on Mar 24, 2015 at 7:23 am
Yesterday was a busy day at the Court, as the Justices returned for the March sitting to hear oral arguments and issue orders from their March 20 Conference. The first oral argument was in Walker v. Texas Division, Sons of Confederate Veterans, the challenge to Texas’s specialty license-plate scheme. Lyle Denniston covered the oral argument for this blog, with other coverage coming from NPR’s Nina Totenberg, Mark Walsh at Education Week’s School Law blog, Tony Mauro for the Supreme Court Brief (subscription required), and Jess Bravin of The Wall Street Journal. Commentary comes from Ruthann Robson at Constitutional Law Prof Blog,
The second case was City and County of San Francisco v. Sheehan, in which the Court will consider the duties that the Americans with Disabilities Act imposes on police officers when they deal with people with mental disabilities. Lyle Denniston covered the oral arguments for this blog, with commentary coming from David Perry for Al Jazeera and Lisa Soronen in an interview on KPCC. And at ISCOTUSnow, Edward Lee predicts the winners in yesterday’s oral arguments based on the number of questions for each side.
Yesterday the Court issued orders from its Conference on Friday, March 20. Among other things, it denied review in Frank v. Walker, the challenge to Wisconsin’s voter ID law. Lyle Denniston covered the orders for this blog, with other coverage of the denial coming from Scott Bauer of the Associated Press (via the Miami Herald); commentary comes from Rick Hasen at his Election Law Blog. The Court also declined to sanction Howard Shipley for his role in the filing of a petition for certiorari that apparently had been largely written by his client; Tony Mauro covers that order for the Blog of Legal Times. And Mayer Brown’s Class Defense Blog covers yesterday’s grant in DirecTV v. Imburgia, in which the Court will review a conflict between a California state court and the Ninth Circuit over the enforcement of an arbitration agreement that refers to state law.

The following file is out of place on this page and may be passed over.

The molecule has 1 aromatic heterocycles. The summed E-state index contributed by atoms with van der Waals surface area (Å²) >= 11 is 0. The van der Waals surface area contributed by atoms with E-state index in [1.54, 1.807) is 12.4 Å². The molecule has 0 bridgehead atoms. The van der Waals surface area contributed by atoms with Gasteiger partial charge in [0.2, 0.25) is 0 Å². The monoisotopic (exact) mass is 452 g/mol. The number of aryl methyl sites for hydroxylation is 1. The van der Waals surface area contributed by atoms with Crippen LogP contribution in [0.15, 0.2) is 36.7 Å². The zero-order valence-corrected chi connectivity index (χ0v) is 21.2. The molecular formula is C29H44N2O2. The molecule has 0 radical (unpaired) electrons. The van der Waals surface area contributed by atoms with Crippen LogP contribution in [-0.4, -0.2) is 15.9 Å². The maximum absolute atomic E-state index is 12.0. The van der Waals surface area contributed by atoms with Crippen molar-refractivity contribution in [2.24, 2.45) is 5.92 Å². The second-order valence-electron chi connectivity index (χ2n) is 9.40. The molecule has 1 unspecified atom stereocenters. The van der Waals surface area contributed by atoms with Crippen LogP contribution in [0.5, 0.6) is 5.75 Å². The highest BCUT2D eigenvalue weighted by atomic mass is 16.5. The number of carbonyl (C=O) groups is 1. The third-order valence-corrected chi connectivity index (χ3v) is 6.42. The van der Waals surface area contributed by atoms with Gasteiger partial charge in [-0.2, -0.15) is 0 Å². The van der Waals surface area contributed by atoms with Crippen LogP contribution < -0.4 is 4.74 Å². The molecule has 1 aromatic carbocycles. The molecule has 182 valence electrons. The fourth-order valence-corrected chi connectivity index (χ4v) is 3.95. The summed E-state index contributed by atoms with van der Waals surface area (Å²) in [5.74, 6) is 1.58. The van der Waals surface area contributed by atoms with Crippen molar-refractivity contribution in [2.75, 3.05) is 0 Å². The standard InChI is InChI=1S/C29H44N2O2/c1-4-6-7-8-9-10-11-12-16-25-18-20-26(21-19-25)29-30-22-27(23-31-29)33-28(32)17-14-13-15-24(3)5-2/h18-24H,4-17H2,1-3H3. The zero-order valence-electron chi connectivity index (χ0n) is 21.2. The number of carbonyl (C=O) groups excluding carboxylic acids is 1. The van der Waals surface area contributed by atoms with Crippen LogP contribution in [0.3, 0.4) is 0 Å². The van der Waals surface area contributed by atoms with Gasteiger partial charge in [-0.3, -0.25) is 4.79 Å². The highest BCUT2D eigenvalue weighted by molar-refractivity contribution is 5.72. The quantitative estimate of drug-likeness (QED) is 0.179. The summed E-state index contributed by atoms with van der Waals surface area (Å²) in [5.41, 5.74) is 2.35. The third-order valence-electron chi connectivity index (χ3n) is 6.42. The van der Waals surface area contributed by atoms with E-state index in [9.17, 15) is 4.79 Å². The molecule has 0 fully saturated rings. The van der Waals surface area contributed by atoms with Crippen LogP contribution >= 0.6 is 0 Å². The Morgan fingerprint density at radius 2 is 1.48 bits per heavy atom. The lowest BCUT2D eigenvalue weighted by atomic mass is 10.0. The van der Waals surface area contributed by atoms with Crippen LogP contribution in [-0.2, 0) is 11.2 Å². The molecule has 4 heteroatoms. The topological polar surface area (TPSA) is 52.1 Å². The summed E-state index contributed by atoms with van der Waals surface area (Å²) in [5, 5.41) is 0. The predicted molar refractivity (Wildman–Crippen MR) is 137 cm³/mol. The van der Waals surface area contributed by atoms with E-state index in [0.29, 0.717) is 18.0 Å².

Today the Court will hear oral arguments in Bank of America v. Caulkett and Bank of America v. Toledo-Cardona, in which it will consider whether bankruptcy courts can void a second mortgage when the first mortgage is underwater. I previewed those cases for this blog. More generally, in the Supreme Court Brief (subscription required), Tony Mauro reports on the “bumper crop” of bankruptcy cases at the Court right now.
Other coverage of and commentary on the Court focus on two of the Court’ highest-profile cases this Term: King v. Burwell, the challenge to the availability of subsidies under the Affordable Care Act, and the challenges to state bans on same-sex marriage. At The Incidental Economist, Nicholas Bagley discusses the prospect that the Court could stay its decision in King (and the possible effects of such a stay), while at the National Review Online’s Bench Memos Michael Cannon argues that “the Court will have to lower the bar quite a bit to find the ACA’s Exchange provisions coercive.”
And in the Richmond Times-Dispatch, A. Barton Hinkle argues that the “case against Obamacare is getting weaker.” On same-sex marriage, Suja Thomas argues at ACSblog that, although “originalism can continue to be one influence,” “the past should not decide the issue of whether states’ prohibition of same sex marriage is constitutional.” And in the Supreme Court Brief (subscription required), Marcia Coyle reports that, although “[n]one of the same sex marriage cases the U.S. Supreme Court will decide this term squarely raises religious liberty as an issue, . . . many groups involved in the litigation see that as the elephant behind the courtroom’s red velvet curtain.”
Still other coverage and commentary focus on tomorrow’s oral argument in the challenge to an EPA rule that restricts the release of mercury and other pollutants from power plants. David Savage previews the case for the Los Angeles Times, while commentary comes from the editorial board of The New York Times and Lisa Garcia in the Los Angeles Times.
- Yesterday Justices Anthony Kennedy and Stephen Breyer testified before the House Appropriations Committee on the Court’s budget. Tony Mauro covers the hearing for the Blog of Legal Times.
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